Some people are incorrectly thinking the HK requires disengagement of a safety to fire. That's not necessarily true. It can be carried decocked with the safety off, like you would any standard SIG Sauer pistol.

It's not me keeping my fingers off the trigger that worries me. It's that jacket hood toggle dangling into my holster that snags the trigger during a reholstering. Plus, having an exposed hammer allows you to place your thumb over it while reholstering. If the trigger is snagged, it has to push your thumb out of the way in addition to the DA pull weight.

More layers of safety are better.

el Godfather
December 1, 2012, 05:37 AM
If I am not mistaken pt92 has safety/decock set up like usp,, but off course it taurus

Onmilo
December 1, 2012, 06:12 AM
I have both and carry both "chamber loaded".
Both are equally as safe as the other.

Girodin
December 1, 2012, 02:49 PM
They are both perfectly safe to carry with a loaded chamber provided proper gun handling. Without proper gun handling neither is safe. I think the original question is kind of silly (I was trying to find a nice word to use) and loaded chamber would not factor one bit into which I would prefer.

481
December 1, 2012, 02:53 PM
I own both, but usually carry the Glock 17 due to it's less bulky design.

SwampWolf
December 1, 2012, 05:10 PM
They are both perfectly safe to carry with a loaded chamber provided proper gun handling. Without proper gun handling neither is safe.

I agree with this synopsis. But I'm also of the opinion that the Glock is a less "forgiving" design in the context "to err is human"...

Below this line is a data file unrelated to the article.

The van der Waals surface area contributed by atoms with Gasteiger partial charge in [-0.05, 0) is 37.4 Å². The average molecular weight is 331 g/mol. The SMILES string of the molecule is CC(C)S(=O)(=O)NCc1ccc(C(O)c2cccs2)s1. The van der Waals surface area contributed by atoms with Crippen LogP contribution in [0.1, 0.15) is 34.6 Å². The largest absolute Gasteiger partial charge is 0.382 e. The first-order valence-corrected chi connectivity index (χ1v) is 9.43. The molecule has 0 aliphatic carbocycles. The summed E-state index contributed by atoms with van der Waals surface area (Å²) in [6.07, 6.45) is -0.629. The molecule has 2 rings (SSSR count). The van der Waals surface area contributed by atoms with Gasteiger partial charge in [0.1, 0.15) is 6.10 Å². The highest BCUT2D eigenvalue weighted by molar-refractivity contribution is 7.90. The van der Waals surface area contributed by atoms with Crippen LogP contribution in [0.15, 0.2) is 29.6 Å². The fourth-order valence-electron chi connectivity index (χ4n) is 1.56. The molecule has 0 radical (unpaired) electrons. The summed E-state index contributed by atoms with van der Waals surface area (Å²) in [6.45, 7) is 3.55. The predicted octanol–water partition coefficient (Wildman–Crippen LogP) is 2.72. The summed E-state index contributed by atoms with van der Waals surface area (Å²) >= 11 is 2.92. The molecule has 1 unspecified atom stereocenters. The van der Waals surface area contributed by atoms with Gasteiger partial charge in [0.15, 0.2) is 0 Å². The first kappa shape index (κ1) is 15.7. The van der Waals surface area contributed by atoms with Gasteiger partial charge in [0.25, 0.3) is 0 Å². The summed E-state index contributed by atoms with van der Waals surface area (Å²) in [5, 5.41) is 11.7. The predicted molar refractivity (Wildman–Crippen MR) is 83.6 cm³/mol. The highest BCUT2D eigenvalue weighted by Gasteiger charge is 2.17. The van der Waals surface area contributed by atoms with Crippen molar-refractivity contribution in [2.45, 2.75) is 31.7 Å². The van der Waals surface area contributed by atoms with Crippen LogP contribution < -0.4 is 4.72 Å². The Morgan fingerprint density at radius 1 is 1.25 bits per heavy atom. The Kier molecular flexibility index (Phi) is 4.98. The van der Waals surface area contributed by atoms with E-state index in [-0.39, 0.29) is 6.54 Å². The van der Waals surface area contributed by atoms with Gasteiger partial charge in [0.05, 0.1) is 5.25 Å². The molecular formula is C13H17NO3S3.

Knockdownpower
December 1, 2012, 06:28 PM
I have a Glocks and a HK USP 45 compact, (same decock & safty sys. and the 9mm) and I always carry +1 in both designs. Perfectly safe as long as I am.

Fremmer
December 1, 2012, 06:37 PM
With all those different carry options on the hk, better pick one and use it exclusively.

So you carry hammer down safety on, first shot double action?

allaroundhunter
December 1, 2012, 08:14 PM
El Godfather,

Why do you prefer to carry decocked with safety on?

Warp
December 1, 2012, 09:27 PM
Both.

el Godfather
December 1, 2012, 09:38 PM
allrounder
Like I said, its dictated by the circumstances. Thats mostly when I am in office when i am in office, just an added safety measure- I know there is no need for it. I am a politician and sometimes I go to places where I have to take my pistol off and hand it to my policeman for a while or something. At which point safety on makes lots of sense. Sometimes I dont have time nor i looks appropriate that I stand in hallways and clear my weapon before handing it to him. The few policemen who are detailed with me are well aware of my carry methods and well trained themselves.

FIVETWOSEVEN
December 2, 2012, 12:31 AM